President Trump is expected to declare his intention to decertify Iran's compliance with the landmark Obama-era nuclear deal in a Friday afternoon speech. Trump reportedly will stop short of scrapping the 2015 agreement, which exchanged the lifting of sanctions for curbing Tehran's nuclear program. Instead, he plans to ask Congress to come up with a list of "trigger points" Iran might violate that could prompt the U.S. to reimpose sanctions. The White House said in a summary released Thursday night that Trump would outline a strategy for dealing with Iran that "focuses on neutralizing the government of Iran's destabilizing influence and constraining its aggression, particularly its support for terrorism and militants." Iran has said it will not renegotiate the deal.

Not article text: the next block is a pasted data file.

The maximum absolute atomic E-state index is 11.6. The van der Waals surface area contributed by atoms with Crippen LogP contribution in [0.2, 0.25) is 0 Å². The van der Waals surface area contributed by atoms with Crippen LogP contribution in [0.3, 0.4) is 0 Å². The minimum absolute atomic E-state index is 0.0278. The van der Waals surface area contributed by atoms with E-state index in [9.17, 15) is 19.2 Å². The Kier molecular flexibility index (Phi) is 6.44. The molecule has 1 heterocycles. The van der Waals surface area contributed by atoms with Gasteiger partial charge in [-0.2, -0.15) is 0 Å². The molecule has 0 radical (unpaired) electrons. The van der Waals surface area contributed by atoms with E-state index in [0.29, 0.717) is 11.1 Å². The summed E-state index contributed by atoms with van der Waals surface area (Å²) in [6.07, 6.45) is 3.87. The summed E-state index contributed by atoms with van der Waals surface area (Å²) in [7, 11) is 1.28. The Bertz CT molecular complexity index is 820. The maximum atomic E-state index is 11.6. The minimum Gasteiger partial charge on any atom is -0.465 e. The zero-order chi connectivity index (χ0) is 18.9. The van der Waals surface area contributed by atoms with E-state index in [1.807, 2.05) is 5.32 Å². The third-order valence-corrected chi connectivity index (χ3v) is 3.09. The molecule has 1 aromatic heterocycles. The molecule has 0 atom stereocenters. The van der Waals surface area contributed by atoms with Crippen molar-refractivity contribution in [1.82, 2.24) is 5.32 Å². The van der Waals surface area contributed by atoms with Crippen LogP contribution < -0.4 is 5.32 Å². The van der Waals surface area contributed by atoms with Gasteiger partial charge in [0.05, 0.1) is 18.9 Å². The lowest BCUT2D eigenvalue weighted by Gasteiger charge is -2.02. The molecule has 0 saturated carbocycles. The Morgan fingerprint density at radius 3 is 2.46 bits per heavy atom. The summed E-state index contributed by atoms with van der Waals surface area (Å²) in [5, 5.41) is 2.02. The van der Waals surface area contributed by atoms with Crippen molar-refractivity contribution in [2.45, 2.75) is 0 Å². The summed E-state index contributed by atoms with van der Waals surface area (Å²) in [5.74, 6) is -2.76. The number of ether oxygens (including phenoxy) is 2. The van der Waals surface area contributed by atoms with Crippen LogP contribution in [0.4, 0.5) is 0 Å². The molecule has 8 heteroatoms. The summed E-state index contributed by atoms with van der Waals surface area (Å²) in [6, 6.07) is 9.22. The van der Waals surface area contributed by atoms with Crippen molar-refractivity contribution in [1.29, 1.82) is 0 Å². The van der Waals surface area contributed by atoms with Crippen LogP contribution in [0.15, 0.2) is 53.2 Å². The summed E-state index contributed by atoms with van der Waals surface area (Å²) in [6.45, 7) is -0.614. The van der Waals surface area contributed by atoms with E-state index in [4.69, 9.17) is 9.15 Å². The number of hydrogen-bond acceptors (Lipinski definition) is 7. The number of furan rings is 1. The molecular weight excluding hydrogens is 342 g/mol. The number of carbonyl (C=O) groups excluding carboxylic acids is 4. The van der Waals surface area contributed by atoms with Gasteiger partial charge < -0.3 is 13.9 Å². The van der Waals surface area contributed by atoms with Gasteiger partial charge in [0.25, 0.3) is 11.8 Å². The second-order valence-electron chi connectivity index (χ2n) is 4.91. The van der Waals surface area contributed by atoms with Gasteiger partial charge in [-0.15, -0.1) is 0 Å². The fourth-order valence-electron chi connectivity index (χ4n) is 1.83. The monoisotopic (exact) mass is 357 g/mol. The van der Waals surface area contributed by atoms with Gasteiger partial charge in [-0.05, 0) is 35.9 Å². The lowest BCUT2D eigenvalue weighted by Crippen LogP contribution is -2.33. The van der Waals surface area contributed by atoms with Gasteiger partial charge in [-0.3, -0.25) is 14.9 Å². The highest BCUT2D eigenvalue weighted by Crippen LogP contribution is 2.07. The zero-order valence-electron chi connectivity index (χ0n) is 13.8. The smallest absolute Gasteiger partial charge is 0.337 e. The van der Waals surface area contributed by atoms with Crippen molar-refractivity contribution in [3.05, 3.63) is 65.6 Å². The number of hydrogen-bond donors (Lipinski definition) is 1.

Trump warns Puerto Rico federal hurricane recovery aid won't last 'forever'
President Trump said via Twitter on Thursday that Puerto Rico could not expect open-ended federal help in the Hurricane Maria recovery effort. "Electric and all infrastructure was disaster before hurricanes. Congress to decide how much to spend," he tweeted. "We cannot keep FEMA, the military, and the first responders ... in P.R. forever!" San Juan Mayor Carmen Yulin Cruz, who has feuded publicly with Trump over the speed of the federal response, responded with a scathing letter to Trump, calling him "incapable of empathy" and saying he was condemning Puerto Ricans to a "slow death." On Thursday, the House passed by a 353-69 vote a $36.5 billion disaster relief package for areas affected by hurricanes and wildfires that includes $5.05 billion in loans for Puerto Rico.
U.S. announces plan to quit UNESCO over 'anti-Israel bias'